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The great city sounding wide ;

Day comes; a dull red ball
In a drift of lurid smoke,

O’er the misty river tide.
Through the hubbub of the market

I steal a wasted frame;
It crosseth here, it crosseth there,

Through all that crowd confused and loud,
That shadow still the same;

And on my heavy eye-lids
My anguish hangs like shame.

Alas! for her that met me,
That heard me softly call,

Came glimmering through the laurels,
At the quiet evening fall,

In the garden, by the terrace
Of the old manorial hall.

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I will write a book ; I will pour out my heart to you, white paper; we will be companions and confidants. I love to talk, sometimes to think; and you, oh what a patient and acquiescent listener! The bond is complete, the union is perfect. On what firmer basis could a friend. ship be founded ? On one side, affection and implicit reliance; on the other, a silent indulgence, a guarded discretion. Between us there can be neither jealousy, nor recrimination, so that we shall have all the advantages, if not all the endearments of human friendship, and avoid those fatal shoals upon which many a gay galley, freighted with hopes, confidences, protestations, and caresses, has struck, split

, and foundered; leaving nothing visible but savage, sharp-pointed rocks, or surging, ugly whirlpools. This attachment might (how in the world did attachment ever creep in as a law term ?. those gentlemen of the long robe dearly love to be ironical) — this attachment we say might exist without writing a book; for surely neither of us can lay claim to superior wit or knowledge; and how infinitely beyond our grasp is wisdom, that divine gift, above all human acquirements? We neither want money, that most universal of all civilized wants, for I am economical, and have suffi. cient; and you are a perfect miser, existing on a thin, pulpy, watery diet, and always wearing the same old coat. Ah! I hear your thin sides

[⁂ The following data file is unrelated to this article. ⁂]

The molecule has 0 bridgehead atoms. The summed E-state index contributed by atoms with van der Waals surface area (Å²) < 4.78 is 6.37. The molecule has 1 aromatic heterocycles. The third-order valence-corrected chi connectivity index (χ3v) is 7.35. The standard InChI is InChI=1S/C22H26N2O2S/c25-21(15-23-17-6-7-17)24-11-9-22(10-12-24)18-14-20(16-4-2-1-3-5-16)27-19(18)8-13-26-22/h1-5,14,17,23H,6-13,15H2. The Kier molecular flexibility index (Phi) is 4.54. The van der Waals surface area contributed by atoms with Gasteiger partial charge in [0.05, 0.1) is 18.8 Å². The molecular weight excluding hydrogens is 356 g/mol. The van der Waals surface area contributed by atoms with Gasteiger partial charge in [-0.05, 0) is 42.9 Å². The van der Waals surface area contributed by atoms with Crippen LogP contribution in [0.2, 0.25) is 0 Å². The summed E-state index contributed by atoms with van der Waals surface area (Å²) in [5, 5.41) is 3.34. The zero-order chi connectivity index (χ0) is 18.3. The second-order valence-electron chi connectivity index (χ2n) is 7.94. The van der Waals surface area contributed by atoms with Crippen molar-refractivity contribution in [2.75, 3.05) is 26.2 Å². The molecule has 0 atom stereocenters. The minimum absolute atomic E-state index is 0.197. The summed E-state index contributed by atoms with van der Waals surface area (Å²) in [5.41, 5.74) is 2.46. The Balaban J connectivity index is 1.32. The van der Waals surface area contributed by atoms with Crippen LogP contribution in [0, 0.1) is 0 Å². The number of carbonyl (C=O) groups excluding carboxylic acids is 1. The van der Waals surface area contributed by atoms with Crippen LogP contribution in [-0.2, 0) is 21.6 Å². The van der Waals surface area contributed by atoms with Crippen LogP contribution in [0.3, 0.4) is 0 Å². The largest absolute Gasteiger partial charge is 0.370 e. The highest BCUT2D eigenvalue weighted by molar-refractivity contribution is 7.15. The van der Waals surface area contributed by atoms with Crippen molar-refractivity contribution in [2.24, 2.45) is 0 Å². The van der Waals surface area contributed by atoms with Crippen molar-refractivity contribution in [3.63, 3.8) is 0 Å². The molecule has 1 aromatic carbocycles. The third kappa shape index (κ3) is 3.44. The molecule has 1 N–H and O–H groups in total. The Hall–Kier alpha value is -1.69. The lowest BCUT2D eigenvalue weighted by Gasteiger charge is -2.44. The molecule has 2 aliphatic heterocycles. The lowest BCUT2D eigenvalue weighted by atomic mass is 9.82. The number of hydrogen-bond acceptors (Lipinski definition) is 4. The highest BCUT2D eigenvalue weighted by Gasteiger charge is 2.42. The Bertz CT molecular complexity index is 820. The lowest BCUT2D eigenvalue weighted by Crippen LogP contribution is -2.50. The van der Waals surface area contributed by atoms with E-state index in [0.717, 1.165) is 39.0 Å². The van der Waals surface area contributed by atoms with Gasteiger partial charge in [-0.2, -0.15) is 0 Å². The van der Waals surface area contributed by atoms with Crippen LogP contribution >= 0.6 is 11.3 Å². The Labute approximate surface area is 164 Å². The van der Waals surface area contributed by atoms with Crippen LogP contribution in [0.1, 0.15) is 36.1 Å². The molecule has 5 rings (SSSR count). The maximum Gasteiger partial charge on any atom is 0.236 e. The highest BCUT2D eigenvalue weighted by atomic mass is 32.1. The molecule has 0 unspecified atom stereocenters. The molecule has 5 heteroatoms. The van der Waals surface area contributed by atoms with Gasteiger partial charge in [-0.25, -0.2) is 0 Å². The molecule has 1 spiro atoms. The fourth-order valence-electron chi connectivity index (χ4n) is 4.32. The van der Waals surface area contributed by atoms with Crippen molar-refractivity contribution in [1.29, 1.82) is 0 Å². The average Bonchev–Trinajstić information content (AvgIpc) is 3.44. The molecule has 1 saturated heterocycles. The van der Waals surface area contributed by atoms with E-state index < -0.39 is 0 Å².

rattling with laughter, at the bare idea that money could result from our partnership; and truly I could join right merrily, when I look over our stock in trade ; comprising, not as the merchants advertise, an infinite variety, but rather as the governesses would say, a regulated propriety; truly, truly, pretty decorations for our shop windows, insignificance and vacuity ; but then shut up in our drawers, as the most precious wares, we have honesty, devotion to our Maker, with love and reverence for all that He has created.

Now my fair friend, if we possess these qualities, we must not do as great statesmen do, advance pretexts instead of giving true reasons. No, no; let us frankly confess the cause of our sudden intimacy. The friends that we used to be happy with, those with whom we exchanged familiar thoughts, are dead or scattered ; and there is no one to whom we can speak heart-warm words, no one to whom we can confide our thoughts and opinions. An active spirit, encircled by idleness, is in both a pitiable and dangerous state ; if it does not find proper employ. ment, it will in time fume itself into nervousness, or harden into selfishness; and so, to avoid either of these dreadful evils ; for surely as every day people grow older, and consequently as they hope nearer heaven, they would not wish to become unfitted for its blessedness; so that is the real reason, oh patient white paper! that we will be friends.